It turns out that winning the trust of the local population was not easy. Initially, the locals did not believe that a for-profit company would be willing to invest the necessary amount of time and energy to ensure their well-being.

“Changing people’s attitudes in the villages has been very difficult,” says Ms Kvirikashvili. “We try to introduce new technologies and new products to the local population. Fear of innovations does exist, and there are many reasons for this. The main goal of our program is ensuring that such fear does not halt development.”

According to Kvirikashvili, the main prerequisite for achieving development is for the target communities to be willing to embrace development. “That is why we invest a lot and constantly monitor each and every detail. Our organization knows how to work with a community.”

Ms Kvirikashvili does not shy away from making ambitious statements and plans, saying that the community must get used to the idea that eventually it will have to continue operating independently, rather than constantly relying on grants. “That is precisely why we spend more on training and consultation. The company has the correct approach.”

It seems that this approach does indeed work. Two years ago, 26 families residing along the Baku-Supsa pipeline rejected state aid, which is designed to help families without income. Instead, they expressed their intent to start businesses and change their social status accordingly.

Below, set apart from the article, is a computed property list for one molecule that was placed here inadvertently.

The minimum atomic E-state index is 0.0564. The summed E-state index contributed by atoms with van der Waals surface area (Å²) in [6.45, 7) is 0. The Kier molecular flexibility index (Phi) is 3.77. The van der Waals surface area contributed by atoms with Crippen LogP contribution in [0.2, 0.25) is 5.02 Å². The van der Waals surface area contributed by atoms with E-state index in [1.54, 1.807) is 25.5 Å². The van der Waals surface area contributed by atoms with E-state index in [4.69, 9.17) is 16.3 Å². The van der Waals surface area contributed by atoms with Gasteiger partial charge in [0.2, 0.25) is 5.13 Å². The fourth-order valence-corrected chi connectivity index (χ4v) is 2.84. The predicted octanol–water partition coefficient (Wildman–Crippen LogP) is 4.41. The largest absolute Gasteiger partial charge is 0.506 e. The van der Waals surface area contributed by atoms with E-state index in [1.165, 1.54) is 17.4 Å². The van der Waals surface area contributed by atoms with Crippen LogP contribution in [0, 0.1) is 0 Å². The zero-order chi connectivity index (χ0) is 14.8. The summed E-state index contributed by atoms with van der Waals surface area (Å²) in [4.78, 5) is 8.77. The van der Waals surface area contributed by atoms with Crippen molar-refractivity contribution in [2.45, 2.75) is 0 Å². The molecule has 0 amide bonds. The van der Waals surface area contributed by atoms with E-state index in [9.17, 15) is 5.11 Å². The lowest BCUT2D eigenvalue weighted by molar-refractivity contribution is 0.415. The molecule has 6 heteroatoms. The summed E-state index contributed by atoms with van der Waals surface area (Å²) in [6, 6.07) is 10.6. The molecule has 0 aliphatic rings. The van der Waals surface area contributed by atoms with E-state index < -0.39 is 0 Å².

In spite of these positive examples, Kvirikashvili does not believe that the success enjoyed by the 217 villages covered by the BP Georgia program can change the weather across the country. Nevertheless, the plan designed by BP Georgia to support small businesses has become a source of inspiration for the state: during a visit by government officials to the Akhaltsikhe region for the purpose of familiarizing themselves with small businesses, it was decided that the government would initiate its own program of supporting micro and small businesses through grants of up to ₾5,000.